Independence Day of the United States, also referred to as Fourth of July or July Fourth in the U.S., is a federal holiday commemorating the adoption of the Declaration of Independence on July 4, 1776, by the Continental Congress declaring that the thirteen American colonies regarded themselves as a new nation, the United States of America, and no longer part of the British Empire.
May the sun in his course visit no land more free, more happy, more lovely, than this our own country.
Never feel guilty about “moving on” when you feel like a mentoring relationship has run its course. Seems like in this day and age, nothing is forever.
Long-term mentoring relationships that continually enrich both parties are rare and should be treasured. They are gold.
However, always be open to exploring new experiences. I usually recommend to my clients that they should collect mentors like sea shells. Let me explain. I am definitely a people watcher and I enjoy watching people stroll along the beach (usually on Hilton Head Island). Most of the shells that end up on shore are broken so when a person finds a whole one they can’t resist picking it up, even though they already have several “whole” ones.
Same thing applies to finding mentors. When you meet someone who like an undamaged sea shell – is whole.. has it altogether – latch onto them. In my early years in the CPA world, I called these people my heroes. I would meet someone at a conference or business meeting and realize they really knew what they were doing. I introduced myself and eventually became very close friends with many. Many experienced, competent, professionals helped me along my career path.
Eventually, some mentoring situations seem to simply wear out. That’s okay – don’t draw it out, be honest, disengage with gratitude and be direct. Both of you will be happier. Always keep the door open for the future.
Steve Jobs said, “My job is not to be easy on people. My job is to take these great people we have and to push them and make them even better.” While I agree with that sentiment, my way is not quite so pushy – – I apply constant, gentle pressure and eventually they lean in the right direction. Constant is the key word.
The mind is not a vessel that needs filling, but wood that needs igniting.
I love to walk along the beach at Hilton Head and not only observe the birds, ocean, sky and ships but also observe the people.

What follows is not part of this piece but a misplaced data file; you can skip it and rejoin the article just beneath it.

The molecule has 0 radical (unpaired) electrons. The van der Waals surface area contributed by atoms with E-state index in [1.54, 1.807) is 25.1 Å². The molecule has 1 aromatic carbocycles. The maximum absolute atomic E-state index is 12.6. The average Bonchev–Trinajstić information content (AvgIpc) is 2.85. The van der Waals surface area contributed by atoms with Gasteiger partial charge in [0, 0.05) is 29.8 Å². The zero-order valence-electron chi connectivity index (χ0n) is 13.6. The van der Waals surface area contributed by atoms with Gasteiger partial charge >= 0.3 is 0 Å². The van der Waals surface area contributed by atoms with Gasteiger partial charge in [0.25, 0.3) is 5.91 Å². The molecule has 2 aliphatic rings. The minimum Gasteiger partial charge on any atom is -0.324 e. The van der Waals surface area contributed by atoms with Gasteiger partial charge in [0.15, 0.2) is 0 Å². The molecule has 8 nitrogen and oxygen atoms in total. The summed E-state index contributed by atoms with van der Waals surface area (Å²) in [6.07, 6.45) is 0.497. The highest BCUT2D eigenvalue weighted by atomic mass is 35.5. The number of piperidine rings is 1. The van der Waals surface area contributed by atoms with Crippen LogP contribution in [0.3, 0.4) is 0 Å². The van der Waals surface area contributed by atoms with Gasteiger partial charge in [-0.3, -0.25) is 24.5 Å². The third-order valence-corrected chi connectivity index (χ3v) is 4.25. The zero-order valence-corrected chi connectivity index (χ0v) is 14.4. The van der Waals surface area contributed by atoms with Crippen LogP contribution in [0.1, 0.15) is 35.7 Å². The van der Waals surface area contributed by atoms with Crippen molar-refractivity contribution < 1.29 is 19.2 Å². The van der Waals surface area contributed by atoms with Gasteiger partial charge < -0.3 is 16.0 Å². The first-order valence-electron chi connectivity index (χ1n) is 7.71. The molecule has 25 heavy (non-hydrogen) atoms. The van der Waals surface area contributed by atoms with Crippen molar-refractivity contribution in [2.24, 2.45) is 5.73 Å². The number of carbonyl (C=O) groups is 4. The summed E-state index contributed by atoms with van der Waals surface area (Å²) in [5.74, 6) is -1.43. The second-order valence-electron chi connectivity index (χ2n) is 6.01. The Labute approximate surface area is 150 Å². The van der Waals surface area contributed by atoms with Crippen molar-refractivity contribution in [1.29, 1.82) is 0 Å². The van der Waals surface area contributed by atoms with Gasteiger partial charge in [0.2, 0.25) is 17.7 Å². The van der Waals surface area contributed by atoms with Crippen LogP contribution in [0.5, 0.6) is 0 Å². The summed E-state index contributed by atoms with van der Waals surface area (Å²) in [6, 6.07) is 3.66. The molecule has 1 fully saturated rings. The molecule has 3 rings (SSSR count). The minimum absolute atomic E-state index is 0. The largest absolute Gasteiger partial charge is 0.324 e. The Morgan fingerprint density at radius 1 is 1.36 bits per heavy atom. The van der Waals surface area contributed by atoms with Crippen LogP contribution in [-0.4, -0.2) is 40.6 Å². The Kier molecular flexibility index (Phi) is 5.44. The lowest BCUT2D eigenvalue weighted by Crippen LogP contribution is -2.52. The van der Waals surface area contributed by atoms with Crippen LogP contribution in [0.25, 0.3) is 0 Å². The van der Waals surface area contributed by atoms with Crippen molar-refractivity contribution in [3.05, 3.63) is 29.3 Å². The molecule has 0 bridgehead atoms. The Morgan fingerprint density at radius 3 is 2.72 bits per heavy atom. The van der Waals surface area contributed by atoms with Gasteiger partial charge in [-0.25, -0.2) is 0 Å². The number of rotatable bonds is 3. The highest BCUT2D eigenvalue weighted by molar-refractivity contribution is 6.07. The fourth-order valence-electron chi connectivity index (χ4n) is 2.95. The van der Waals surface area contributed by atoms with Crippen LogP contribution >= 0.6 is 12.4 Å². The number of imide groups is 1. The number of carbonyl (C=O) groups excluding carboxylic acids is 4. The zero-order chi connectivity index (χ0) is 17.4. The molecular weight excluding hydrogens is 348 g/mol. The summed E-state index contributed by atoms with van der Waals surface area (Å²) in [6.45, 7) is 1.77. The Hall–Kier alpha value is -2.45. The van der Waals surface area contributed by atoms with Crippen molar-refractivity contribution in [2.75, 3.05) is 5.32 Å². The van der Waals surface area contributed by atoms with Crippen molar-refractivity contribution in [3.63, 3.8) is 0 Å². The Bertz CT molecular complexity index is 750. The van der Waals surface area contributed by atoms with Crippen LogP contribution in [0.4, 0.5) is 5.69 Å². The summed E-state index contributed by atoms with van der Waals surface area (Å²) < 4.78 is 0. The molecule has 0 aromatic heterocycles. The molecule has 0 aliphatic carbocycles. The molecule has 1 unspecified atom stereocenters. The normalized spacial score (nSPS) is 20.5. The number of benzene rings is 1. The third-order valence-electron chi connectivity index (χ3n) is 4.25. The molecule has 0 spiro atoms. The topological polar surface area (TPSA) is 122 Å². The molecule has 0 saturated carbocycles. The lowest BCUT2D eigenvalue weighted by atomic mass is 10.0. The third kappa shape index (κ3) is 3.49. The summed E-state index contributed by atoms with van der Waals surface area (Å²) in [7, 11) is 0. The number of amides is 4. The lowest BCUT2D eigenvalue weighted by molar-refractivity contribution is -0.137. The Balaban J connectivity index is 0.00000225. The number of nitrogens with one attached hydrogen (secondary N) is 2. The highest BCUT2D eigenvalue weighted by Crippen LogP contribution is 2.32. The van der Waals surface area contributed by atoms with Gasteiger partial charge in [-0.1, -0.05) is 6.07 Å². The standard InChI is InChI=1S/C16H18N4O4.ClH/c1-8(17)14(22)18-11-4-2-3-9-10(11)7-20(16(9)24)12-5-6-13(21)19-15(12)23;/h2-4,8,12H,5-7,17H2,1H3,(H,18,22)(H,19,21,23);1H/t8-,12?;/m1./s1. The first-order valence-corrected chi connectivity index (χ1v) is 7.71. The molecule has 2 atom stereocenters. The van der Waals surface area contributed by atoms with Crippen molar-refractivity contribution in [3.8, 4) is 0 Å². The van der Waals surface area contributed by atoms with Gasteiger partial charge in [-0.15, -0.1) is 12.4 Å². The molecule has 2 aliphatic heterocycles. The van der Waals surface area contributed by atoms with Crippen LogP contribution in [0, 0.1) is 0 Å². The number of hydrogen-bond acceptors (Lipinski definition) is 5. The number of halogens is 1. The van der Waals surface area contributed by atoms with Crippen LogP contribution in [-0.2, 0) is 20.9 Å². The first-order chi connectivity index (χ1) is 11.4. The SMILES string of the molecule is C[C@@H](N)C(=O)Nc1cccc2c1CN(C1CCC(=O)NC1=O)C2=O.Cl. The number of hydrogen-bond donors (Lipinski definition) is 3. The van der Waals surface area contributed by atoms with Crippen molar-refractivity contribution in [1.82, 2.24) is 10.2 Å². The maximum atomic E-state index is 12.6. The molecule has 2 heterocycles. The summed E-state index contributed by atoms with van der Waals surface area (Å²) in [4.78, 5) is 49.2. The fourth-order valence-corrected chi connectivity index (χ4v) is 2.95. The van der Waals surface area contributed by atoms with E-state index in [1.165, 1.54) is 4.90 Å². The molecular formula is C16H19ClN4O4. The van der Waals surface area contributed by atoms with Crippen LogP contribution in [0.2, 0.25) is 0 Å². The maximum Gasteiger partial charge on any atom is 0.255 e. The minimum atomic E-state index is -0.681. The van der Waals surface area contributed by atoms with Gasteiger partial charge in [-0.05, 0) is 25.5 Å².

As I walked yesterday, my thoughts turned to mentoring and how having multiple mentors is a valuable thing. Many firms are realizing the benefit of formal mentoring programs and are working hard to build strong mentoring cultures.
A question I am almost always asked during my mentoring training sessions is, “Can you have more than one mentor?” I like to compare it to people collecting sea shells as they walk along the beach.
Consider people walking along the beach in the early morning, like me this week, collecting sea shells.
They continually scan the shore for “perfect ones.” As most of the shells here are in pieces, the whole, undamaged ones are rare and precious. Even if people have many perfect shells, they will pick up the undamaged ones. They just can’t resist.
Mentors are like that. As you walk the beach of your professional life, you come across people who have it all together. They are rare and precious. They are undamaged. Search for these people in your life and ask the for help. I have been so fortunate in having had many in my life and certainly more than one at a time.
Some of your best advice and counsel come from these people. I have had bosses as mentors, teachers as mentors, friends as mentors, business acquaintances as mentors and paid mentors/coaches… who became friends… collect them all!
When you are considering a mentor, think of seashells – – when you meet a person who “has it all together” – latch on to them!
If you are a mentor in your CPA firm, please keep in mind that younger accountants are searching for role models, leaders, people who will give them honest feedback and career guidance. Keep your own professional life “together” so you can be an inspiration for the next generation of accounting firm leaders.